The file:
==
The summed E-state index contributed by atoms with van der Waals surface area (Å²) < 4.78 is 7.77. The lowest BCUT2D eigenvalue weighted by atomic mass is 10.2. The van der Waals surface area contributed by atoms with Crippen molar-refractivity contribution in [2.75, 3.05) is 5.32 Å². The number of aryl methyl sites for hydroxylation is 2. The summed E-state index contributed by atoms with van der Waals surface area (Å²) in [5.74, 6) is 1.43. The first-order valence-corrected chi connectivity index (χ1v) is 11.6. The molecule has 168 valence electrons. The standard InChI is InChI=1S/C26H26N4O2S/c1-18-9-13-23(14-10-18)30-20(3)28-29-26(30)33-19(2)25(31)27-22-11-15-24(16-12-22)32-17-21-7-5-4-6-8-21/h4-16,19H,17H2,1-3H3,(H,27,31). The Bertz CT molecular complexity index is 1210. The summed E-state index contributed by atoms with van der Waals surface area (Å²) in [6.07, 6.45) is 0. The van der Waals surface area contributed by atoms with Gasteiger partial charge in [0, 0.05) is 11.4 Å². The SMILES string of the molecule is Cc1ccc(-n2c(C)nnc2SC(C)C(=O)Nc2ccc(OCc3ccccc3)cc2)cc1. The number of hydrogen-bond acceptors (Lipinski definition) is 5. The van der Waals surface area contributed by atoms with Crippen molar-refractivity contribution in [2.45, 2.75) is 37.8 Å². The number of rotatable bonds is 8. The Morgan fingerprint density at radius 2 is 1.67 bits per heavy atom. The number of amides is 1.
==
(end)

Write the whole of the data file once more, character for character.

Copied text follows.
The summed E-state index contributed by atoms with van der Waals surface area (Å²) < 4.78 is 7.77. The lowest BCUT2D eigenvalue weighted by atomic mass is 10.2. The van der Waals surface area contributed by atoms with Crippen molar-refractivity contribution in [2.75, 3.05) is 5.32 Å². The number of aryl methyl sites for hydroxylation is 2. The summed E-state index contributed by atoms with van der Waals surface area (Å²) in [5.74, 6) is 1.43. The first-order valence-corrected chi connectivity index (χ1v) is 11.6. The molecule has 168 valence electrons. The standard InChI is InChI=1S/C26H26N4O2S/c1-18-9-13-23(14-10-18)30-20(3)28-29-26(30)33-19(2)25(31)27-22-11-15-24(16-12-22)32-17-21-7-5-4-6-8-21/h4-16,19H,17H2,1-3H3,(H,27,31). The Bertz CT molecular complexity index is 1210. The summed E-state index contributed by atoms with van der Waals surface area (Å²) in [6.07, 6.45) is 0. The van der Waals surface area contributed by atoms with Gasteiger partial charge in [0, 0.05) is 11.4 Å². The SMILES string of the molecule is Cc1ccc(-n2c(C)nnc2SC(C)C(=O)Nc2ccc(OCc3ccccc3)cc2)cc1. The number of hydrogen-bond acceptors (Lipinski definition) is 5. The van der Waals surface area contributed by atoms with Crippen molar-refractivity contribution in [2.45, 2.75) is 37.8 Å². The number of rotatable bonds is 8. The Morgan fingerprint density at radius 2 is 1.67 bits per heavy atom. The number of amides is 1.